Final thoughts

This isn’t a bad episode, but it sort of fits into the “blah” category of Enterprise showings (and there were a lot of them, especially early in the series). It’s obvious why after a couple seasons the creators really mixed things up later in the series’ run.

Coming later this week …

We meet the pesky Crewman Daniels.


“Broken Bow”

“We don’t take too kindly to bumpy-headed Klingons in this century.”

A Klingon is running through a cornfield. He’s pursued by some weird aliens with apparent shape-shifting abilities. After the the Klingon kills the aliens, a human farmer shoots him with some sort of gun. Turns out this all happened more than 200 years since last we saw Trek (when Voyager was last seen being illogical and goofy) and more than a century before Kirk was knocking boots with hot alien females. There’s no Federation yet, but Starfleet is close to launching its first deep-space mission on the starship Enterprise (NX-01), captained by Jonathan Archer (Scott Bakula). Archer is called to a meeting where Starfleet brass and their Vulcan advisers are discussing the the injured Klingon. Archer uses the opportunity to return the Klingon, Klaang (Tommy Lister) to his homeworld to launch Enterprise ahead of schedule, despite the Vulcans’ objections. In exchange for some Vulcan star charts, Archer takes on Vulcan T’Pol (Jolene Blalock) as his science officer. En route, the ship is boarded by more of the weird aliens (the Suliban, we learn) and Klaang is captured. Unwilling to give up, Archer takes some information passed on from Klaang (pre-capture) and heads to Rigel X. There, he learns that the Suliban, Klaang and others are part of a “temporal cold war,” and that the Suliban are trying to destabilize the Klingon Empire. Eventually, using information from Rigel, the Enterprise finds where the Suliban are keeping Klaang, rescue him and — after a short battle — take him to Kronos. With its first mission accomplished, Starfleet tells Archer that the Enterprise should keep going and begin its historic mission.

Some men find baldness, and genetic enhancement, sexy.
“Some men find baldness, and genetic enhancement, sexy.”

Why it’s important

Well, as this is humanity’s first step toward what we would see in the previous series and movies, it’s a huge, huge part of the Tapestry. It largely explains how humanity got from its first use of warp technology and encounter with the Vulcans in “Star Trek: First Contact” to its first step toward a new frontier (to quote another Trek captain).

It’s interesting, too, that we see humanity’s first dealings with Klingons (which will have huge, huge consequences) and the introduction of the Suliban, the main bad guy for this series over its first two seasons (notably Silik and his weird shadowy overseer, too). Plus, we see the strained relationship between humans and Vulcans, which is one of the major underpinnings of this series.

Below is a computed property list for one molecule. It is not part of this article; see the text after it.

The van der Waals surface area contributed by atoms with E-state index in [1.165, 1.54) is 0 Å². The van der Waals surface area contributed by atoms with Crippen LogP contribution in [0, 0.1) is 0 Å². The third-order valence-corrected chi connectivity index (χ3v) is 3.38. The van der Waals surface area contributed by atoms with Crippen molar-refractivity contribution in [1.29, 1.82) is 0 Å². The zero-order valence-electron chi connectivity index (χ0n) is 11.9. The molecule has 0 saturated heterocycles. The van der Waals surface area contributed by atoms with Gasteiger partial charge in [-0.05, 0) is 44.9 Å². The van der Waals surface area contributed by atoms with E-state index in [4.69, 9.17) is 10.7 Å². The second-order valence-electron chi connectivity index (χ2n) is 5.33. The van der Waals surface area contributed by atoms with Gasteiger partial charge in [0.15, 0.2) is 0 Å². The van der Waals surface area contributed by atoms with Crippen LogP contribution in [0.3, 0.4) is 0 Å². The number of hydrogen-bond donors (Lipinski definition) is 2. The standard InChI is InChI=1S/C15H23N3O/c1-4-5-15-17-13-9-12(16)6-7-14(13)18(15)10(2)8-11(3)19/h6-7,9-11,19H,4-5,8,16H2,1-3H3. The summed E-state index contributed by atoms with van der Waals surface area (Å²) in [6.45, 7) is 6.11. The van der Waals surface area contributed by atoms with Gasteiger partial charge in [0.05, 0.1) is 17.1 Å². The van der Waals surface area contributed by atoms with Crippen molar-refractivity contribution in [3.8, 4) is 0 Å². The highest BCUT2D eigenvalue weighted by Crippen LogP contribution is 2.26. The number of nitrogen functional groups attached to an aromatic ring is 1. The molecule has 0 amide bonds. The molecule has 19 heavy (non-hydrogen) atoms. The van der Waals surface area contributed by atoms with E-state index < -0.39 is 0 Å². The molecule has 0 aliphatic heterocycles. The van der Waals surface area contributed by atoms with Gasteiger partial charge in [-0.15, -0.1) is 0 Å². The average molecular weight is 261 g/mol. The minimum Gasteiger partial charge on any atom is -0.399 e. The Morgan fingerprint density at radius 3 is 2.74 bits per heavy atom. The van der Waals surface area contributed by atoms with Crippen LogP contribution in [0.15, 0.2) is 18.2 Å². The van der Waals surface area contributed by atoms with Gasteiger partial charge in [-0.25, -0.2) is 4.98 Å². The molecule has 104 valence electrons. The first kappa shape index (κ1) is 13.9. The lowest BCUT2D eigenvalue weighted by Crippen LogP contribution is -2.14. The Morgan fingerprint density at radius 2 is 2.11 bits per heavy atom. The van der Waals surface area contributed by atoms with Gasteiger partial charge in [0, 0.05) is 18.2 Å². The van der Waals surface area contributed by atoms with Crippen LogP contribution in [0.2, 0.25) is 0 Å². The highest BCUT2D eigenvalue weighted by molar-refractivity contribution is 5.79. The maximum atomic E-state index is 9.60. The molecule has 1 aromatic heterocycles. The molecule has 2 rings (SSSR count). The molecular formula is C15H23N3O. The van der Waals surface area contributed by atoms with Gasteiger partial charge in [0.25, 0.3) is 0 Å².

What doesn’t hold up

Enterprise did a nice job of trying to appear less technologically advanced than TOS while not forcing viewers to look at 1960s-era sets and effects. That said, there were obvious items where the creators were too lax — notably that Kirk and Spock were so puzzled by cloaking technology in “Balance of Terror” when Archer and Co. see it here and throughout the series.

Beyond that, it’s a little surprising just how close Kronos apparently is to Earth. Archer says it’s a four-day journey at maximum warp, which, at this point in time, is warp 5. So, in other words, a Klingon ship traveling at high warp could get to Earth in LESS than four days, possibly much less? Somehow, that seems off.

And, of course, there’s the big-picture question as to why we’ve never heard of this Enterprise before, or Archer, or the Suliban, etc. I sort of hate head cannon, but I always thought the easiest explanation was that some time travel in previous Trek (the events of “Star Trek: First Contact”, perhaps?) changed what would have been the history as it stood in TOS and after — and a similar method was used in J.J. Abrams reboot. Of course, the real answer is a lot easier: The idea for the prequel wasn’t around before 2000-01, so writing a mention of Archer et. al into any Trek filmed BEFORE then was impossible.

Such prequel. Much continuity questions.
Such prequel. Much continuity questions.

Final thoughts

This is a pretty solid pilot with some nice nods toward continuity (despite the conceit mentioned above). It’s interesting to see humans who are less refined and not the galactic leaders that they would be in other series.

It’s worth noting that Enterprise, as a prequel could be arguably the most Tapestry-worthy series of them all. With respect to not reviewing every episode or every other episode, we’ll be extremely strict about our criteria and review episodes in bunches where appropriate (especially in the more serialized seasons three and four).

Coming next week …

Archer can’t get “My Blue Heaven” out of his head.